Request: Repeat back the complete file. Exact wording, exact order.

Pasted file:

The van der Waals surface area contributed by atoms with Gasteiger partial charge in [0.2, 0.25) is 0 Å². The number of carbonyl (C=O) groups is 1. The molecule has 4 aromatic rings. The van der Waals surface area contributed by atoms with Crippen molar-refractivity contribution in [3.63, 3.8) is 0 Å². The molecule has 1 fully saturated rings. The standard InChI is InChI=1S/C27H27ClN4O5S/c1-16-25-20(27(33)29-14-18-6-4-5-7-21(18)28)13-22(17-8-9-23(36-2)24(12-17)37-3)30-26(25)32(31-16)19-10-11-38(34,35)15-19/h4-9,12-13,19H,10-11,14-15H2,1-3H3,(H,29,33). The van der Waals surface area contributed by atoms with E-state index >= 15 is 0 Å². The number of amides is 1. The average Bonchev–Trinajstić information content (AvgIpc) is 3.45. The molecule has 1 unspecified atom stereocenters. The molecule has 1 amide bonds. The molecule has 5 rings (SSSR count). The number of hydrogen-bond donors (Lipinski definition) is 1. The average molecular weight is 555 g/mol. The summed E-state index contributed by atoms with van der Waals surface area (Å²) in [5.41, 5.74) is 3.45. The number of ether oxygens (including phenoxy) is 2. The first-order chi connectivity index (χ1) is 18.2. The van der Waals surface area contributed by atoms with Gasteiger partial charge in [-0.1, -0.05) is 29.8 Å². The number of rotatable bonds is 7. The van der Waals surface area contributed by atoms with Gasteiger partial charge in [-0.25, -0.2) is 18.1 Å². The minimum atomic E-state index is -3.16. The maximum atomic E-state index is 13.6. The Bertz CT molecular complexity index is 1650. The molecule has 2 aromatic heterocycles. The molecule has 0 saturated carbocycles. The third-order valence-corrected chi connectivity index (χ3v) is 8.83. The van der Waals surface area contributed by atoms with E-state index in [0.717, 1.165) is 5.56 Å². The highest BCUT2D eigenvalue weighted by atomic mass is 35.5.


The van der Waals surface area contributed by atoms with Gasteiger partial charge in [0.2, 0.25) is 0 Å². The number of carbonyl (C=O) groups is 1. The molecule has 4 aromatic rings. The van der Waals surface area contributed by atoms with Crippen molar-refractivity contribution in [3.63, 3.8) is 0 Å². The molecule has 1 fully saturated rings. The standard InChI is InChI=1S/C27H27ClN4O5S/c1-16-25-20(27(33)29-14-18-6-4-5-7-21(18)28)13-22(17-8-9-23(36-2)24(12-17)37-3)30-26(25)32(31-16)19-10-11-38(34,35)15-19/h4-9,12-13,19H,10-11,14-15H2,1-3H3,(H,29,33). The van der Waals surface area contributed by atoms with E-state index >= 15 is 0 Å². The number of amides is 1. The average Bonchev–Trinajstić information content (AvgIpc) is 3.45. The molecule has 1 unspecified atom stereocenters. The molecule has 1 amide bonds. The molecule has 5 rings (SSSR count). The number of hydrogen-bond donors (Lipinski definition) is 1. The average molecular weight is 555 g/mol. The summed E-state index contributed by atoms with van der Waals surface area (Å²) in [5.41, 5.74) is 3.45. The number of ether oxygens (including phenoxy) is 2. The first-order chi connectivity index (χ1) is 18.2. The van der Waals surface area contributed by atoms with Gasteiger partial charge in [-0.1, -0.05) is 29.8 Å². The number of rotatable bonds is 7. The van der Waals surface area contributed by atoms with Gasteiger partial charge in [-0.25, -0.2) is 18.1 Å². The minimum atomic E-state index is -3.16. The maximum atomic E-state index is 13.6. The Bertz CT molecular complexity index is 1650. The molecule has 2 aromatic heterocycles. The molecule has 0 saturated carbocycles. The third-order valence-corrected chi connectivity index (χ3v) is 8.83. The van der Waals surface area contributed by atoms with E-state index in [0.717, 1.165) is 5.56 Å². The highest BCUT2D eigenvalue weighted by atomic mass is 35.5.